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Saturday, March 23, 2013

Robert Frank: Mixing Freedoms in a 32-Ounce Soda

I have a hard time getting excited about the Big Gulp thing (I live on Coke Zero straight from 2 liter bottles and massive amounts of coffee, take those away and I would get excited), but Robert Frank argues that the "Evidence suggests that the current high volume of soft-drink consumption has generated enormous social costs":

Mixing Freedoms in a 32-Ounce Soda, by Robert Frank, Commentary, NY Times:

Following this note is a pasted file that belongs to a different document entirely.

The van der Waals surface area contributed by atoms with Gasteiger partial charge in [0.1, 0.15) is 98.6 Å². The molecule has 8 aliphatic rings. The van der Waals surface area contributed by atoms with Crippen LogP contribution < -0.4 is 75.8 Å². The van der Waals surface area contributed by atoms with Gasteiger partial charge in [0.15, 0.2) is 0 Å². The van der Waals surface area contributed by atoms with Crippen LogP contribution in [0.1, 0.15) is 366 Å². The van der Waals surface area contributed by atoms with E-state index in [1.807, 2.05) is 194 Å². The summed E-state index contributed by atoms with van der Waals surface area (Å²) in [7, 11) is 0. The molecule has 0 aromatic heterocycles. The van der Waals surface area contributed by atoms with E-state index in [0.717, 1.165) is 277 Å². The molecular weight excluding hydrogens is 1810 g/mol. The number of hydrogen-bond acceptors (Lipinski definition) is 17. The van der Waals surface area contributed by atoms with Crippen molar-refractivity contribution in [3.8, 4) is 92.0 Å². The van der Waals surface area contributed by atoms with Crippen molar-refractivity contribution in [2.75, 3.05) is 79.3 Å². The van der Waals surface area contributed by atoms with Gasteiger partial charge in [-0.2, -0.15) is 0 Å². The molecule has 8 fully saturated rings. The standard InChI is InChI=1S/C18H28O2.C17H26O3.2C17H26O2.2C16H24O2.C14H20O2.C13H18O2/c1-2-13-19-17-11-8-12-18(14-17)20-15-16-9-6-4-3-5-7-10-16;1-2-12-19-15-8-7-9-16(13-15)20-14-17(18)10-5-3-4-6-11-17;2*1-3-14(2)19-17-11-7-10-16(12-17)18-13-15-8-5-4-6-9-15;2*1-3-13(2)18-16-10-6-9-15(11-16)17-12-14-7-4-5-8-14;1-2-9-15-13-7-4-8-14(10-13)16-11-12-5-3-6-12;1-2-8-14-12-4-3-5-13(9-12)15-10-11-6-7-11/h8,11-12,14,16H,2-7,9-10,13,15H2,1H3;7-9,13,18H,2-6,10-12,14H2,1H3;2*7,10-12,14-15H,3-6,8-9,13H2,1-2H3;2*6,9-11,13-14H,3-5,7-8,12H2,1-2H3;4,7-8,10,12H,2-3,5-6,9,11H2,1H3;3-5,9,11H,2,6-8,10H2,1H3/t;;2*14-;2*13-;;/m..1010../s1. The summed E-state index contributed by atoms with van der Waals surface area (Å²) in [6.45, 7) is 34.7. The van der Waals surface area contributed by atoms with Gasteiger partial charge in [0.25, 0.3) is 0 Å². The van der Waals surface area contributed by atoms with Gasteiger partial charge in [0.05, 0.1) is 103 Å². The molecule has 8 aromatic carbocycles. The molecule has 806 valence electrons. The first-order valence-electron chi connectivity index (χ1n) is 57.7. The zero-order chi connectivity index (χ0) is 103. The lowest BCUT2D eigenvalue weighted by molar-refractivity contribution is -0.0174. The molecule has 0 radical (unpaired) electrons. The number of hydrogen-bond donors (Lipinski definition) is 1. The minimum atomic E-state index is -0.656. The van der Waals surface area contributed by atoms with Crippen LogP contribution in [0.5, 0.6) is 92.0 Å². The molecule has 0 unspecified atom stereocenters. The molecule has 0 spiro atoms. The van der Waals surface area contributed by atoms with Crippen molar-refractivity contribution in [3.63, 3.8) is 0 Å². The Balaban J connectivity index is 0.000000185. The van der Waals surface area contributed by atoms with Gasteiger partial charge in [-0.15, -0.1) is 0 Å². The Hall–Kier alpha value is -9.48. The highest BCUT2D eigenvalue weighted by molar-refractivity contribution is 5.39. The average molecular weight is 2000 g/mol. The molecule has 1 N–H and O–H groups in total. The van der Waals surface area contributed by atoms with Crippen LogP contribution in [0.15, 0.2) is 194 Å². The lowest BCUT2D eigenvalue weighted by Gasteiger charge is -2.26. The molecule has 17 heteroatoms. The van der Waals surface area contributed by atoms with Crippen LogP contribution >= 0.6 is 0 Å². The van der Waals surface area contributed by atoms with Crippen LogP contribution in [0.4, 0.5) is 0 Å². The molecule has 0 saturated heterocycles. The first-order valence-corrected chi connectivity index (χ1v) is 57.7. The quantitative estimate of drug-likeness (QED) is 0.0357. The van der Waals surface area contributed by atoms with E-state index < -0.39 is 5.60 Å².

To him, it hinges on this question: "Does frequent exposure to supersize sodas really limit parents’ freedom to raise healthy children?" He argues that it does, and asks "How do the benefits of your right to drink tax-free sodas outweigh the substantial costs of defending it?"

Taking as given that there really are "enormous social costs" from "supersize" soft drinks, I don't buy his argument that the peer effects undermining parental freedom are similar for large soft-drinks and cigarettes.

    Posted by on Saturday, March 23, 2013 at 03:10 PM in Economics, Regulation | Permalink  Comments (37)


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